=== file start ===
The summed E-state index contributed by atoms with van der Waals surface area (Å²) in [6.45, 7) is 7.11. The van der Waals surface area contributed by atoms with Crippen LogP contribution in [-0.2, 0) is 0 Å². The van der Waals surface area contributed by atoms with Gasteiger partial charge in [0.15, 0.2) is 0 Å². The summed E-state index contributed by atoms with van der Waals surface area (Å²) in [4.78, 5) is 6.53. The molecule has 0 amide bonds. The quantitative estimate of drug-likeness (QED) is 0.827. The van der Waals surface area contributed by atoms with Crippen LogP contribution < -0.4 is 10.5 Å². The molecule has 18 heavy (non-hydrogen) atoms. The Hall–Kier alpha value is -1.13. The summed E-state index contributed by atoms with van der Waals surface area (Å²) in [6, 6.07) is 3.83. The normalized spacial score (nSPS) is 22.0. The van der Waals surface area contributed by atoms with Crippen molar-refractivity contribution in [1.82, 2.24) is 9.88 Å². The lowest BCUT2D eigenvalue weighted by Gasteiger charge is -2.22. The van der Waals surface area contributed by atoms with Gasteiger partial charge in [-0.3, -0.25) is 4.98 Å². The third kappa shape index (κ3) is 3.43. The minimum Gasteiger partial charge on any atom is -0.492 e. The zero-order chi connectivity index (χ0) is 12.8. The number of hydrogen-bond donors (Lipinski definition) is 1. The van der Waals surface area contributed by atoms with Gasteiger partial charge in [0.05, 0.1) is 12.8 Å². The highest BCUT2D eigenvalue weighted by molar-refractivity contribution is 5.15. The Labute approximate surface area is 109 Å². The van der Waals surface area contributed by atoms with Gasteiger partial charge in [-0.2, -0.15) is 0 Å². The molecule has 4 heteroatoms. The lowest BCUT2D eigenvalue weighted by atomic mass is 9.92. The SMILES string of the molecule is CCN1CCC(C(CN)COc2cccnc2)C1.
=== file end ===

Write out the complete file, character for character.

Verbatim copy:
The summed E-state index contributed by atoms with van der Waals surface area (Å²) in [6.45, 7) is 7.11. The van der Waals surface area contributed by atoms with Crippen LogP contribution in [-0.2, 0) is 0 Å². The van der Waals surface area contributed by atoms with Gasteiger partial charge in [0.15, 0.2) is 0 Å². The summed E-state index contributed by atoms with van der Waals surface area (Å²) in [4.78, 5) is 6.53. The molecule has 0 amide bonds. The quantitative estimate of drug-likeness (QED) is 0.827. The van der Waals surface area contributed by atoms with Crippen LogP contribution < -0.4 is 10.5 Å². The molecule has 18 heavy (non-hydrogen) atoms. The Hall–Kier alpha value is -1.13. The summed E-state index contributed by atoms with van der Waals surface area (Å²) in [6, 6.07) is 3.83. The normalized spacial score (nSPS) is 22.0. The van der Waals surface area contributed by atoms with Crippen molar-refractivity contribution in [1.82, 2.24) is 9.88 Å². The lowest BCUT2D eigenvalue weighted by Gasteiger charge is -2.22. The van der Waals surface area contributed by atoms with Gasteiger partial charge in [-0.3, -0.25) is 4.98 Å². The third kappa shape index (κ3) is 3.43. The minimum Gasteiger partial charge on any atom is -0.492 e. The zero-order chi connectivity index (χ0) is 12.8. The number of hydrogen-bond donors (Lipinski definition) is 1. The van der Waals surface area contributed by atoms with Gasteiger partial charge in [0.05, 0.1) is 12.8 Å². The highest BCUT2D eigenvalue weighted by molar-refractivity contribution is 5.15. The Labute approximate surface area is 109 Å². The van der Waals surface area contributed by atoms with Gasteiger partial charge in [-0.2, -0.15) is 0 Å². The molecule has 4 heteroatoms. The lowest BCUT2D eigenvalue weighted by atomic mass is 9.92. The SMILES string of the molecule is CCN1CCC(C(CN)COc2cccnc2)C1.